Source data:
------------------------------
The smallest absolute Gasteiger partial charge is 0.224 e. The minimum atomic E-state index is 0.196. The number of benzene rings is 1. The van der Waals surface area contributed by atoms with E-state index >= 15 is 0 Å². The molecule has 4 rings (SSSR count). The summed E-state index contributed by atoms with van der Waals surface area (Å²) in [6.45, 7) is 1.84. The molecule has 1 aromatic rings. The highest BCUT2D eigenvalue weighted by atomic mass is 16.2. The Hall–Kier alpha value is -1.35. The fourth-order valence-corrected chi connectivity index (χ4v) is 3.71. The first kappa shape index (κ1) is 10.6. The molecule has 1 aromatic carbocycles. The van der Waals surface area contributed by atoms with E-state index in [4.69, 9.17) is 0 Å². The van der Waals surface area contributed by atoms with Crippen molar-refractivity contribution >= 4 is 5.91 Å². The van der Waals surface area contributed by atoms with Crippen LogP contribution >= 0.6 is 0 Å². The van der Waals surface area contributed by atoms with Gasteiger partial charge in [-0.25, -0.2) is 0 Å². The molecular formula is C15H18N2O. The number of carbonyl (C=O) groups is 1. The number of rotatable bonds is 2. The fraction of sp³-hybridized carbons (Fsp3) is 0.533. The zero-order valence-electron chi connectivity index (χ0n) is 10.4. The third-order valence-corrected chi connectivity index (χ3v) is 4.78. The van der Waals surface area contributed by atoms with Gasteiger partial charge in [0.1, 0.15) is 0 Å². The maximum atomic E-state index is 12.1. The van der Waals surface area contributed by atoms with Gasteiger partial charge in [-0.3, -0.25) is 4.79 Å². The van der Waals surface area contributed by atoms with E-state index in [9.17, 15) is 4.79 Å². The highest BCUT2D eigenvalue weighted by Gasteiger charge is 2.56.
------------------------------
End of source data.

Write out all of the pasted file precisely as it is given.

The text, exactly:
The smallest absolute Gasteiger partial charge is 0.224 e. The minimum atomic E-state index is 0.196. The number of benzene rings is 1. The van der Waals surface area contributed by atoms with E-state index >= 15 is 0 Å². The molecule has 4 rings (SSSR count). The summed E-state index contributed by atoms with van der Waals surface area (Å²) in [6.45, 7) is 1.84. The molecule has 1 aromatic rings. The highest BCUT2D eigenvalue weighted by atomic mass is 16.2. The Hall–Kier alpha value is -1.35. The fourth-order valence-corrected chi connectivity index (χ4v) is 3.71. The first kappa shape index (κ1) is 10.6. The molecule has 1 aromatic carbocycles. The van der Waals surface area contributed by atoms with E-state index in [4.69, 9.17) is 0 Å². The van der Waals surface area contributed by atoms with Crippen molar-refractivity contribution >= 4 is 5.91 Å². The van der Waals surface area contributed by atoms with Crippen LogP contribution >= 0.6 is 0 Å². The van der Waals surface area contributed by atoms with Gasteiger partial charge in [-0.25, -0.2) is 0 Å². The molecular formula is C15H18N2O. The number of carbonyl (C=O) groups is 1. The number of rotatable bonds is 2. The fraction of sp³-hybridized carbons (Fsp3) is 0.533. The zero-order valence-electron chi connectivity index (χ0n) is 10.4. The third-order valence-corrected chi connectivity index (χ3v) is 4.78. The van der Waals surface area contributed by atoms with Gasteiger partial charge in [0.1, 0.15) is 0 Å². The maximum atomic E-state index is 12.1. The van der Waals surface area contributed by atoms with Gasteiger partial charge in [-0.3, -0.25) is 4.79 Å². The van der Waals surface area contributed by atoms with E-state index in [9.17, 15) is 4.79 Å². The highest BCUT2D eigenvalue weighted by Gasteiger charge is 2.56.